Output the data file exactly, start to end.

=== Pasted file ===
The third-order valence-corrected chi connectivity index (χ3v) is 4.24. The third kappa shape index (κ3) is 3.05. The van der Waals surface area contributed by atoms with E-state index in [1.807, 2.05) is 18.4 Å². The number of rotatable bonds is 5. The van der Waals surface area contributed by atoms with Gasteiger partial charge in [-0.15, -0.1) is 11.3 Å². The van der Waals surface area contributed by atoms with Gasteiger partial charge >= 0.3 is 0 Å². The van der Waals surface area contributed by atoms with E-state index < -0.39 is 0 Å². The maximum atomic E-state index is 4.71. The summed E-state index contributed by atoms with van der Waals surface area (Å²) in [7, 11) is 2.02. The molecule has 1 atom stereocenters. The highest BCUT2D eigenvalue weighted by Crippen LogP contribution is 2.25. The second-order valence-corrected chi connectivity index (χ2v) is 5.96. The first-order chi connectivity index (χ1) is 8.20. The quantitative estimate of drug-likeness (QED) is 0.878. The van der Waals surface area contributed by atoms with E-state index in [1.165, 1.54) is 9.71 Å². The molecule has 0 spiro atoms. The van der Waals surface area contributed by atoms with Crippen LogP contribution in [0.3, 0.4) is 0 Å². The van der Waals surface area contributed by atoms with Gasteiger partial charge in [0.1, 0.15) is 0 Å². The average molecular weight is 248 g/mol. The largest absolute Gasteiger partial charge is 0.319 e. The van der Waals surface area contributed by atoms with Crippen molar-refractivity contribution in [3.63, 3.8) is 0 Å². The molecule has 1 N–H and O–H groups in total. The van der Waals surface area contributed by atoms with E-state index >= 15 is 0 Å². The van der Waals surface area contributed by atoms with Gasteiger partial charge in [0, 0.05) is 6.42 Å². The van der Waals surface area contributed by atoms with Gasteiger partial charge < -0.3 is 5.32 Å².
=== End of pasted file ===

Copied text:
The third-order valence-corrected chi connectivity index (χ3v) is 4.24. The third kappa shape index (κ3) is 3.05. The van der Waals surface area contributed by atoms with E-state index in [1.807, 2.05) is 18.4 Å². The number of rotatable bonds is 5. The van der Waals surface area contributed by atoms with Gasteiger partial charge in [-0.15, -0.1) is 11.3 Å². The van der Waals surface area contributed by atoms with Gasteiger partial charge >= 0.3 is 0 Å². The van der Waals surface area contributed by atoms with E-state index < -0.39 is 0 Å². The maximum atomic E-state index is 4.71. The summed E-state index contributed by atoms with van der Waals surface area (Å²) in [7, 11) is 2.02. The molecule has 1 atom stereocenters. The highest BCUT2D eigenvalue weighted by Crippen LogP contribution is 2.25. The second-order valence-corrected chi connectivity index (χ2v) is 5.96. The first-order chi connectivity index (χ1) is 8.20. The quantitative estimate of drug-likeness (QED) is 0.878. The van der Waals surface area contributed by atoms with E-state index in [1.165, 1.54) is 9.71 Å². The molecule has 0 spiro atoms. The van der Waals surface area contributed by atoms with Crippen LogP contribution in [0.3, 0.4) is 0 Å². The van der Waals surface area contributed by atoms with Gasteiger partial charge in [0.1, 0.15) is 0 Å². The average molecular weight is 248 g/mol. The largest absolute Gasteiger partial charge is 0.319 e. The van der Waals surface area contributed by atoms with Crippen molar-refractivity contribution in [3.63, 3.8) is 0 Å². The molecule has 1 N–H and O–H groups in total. The van der Waals surface area contributed by atoms with E-state index >= 15 is 0 Å². The van der Waals surface area contributed by atoms with Gasteiger partial charge in [0, 0.05) is 6.42 Å². The van der Waals surface area contributed by atoms with Gasteiger partial charge < -0.3 is 5.32 Å².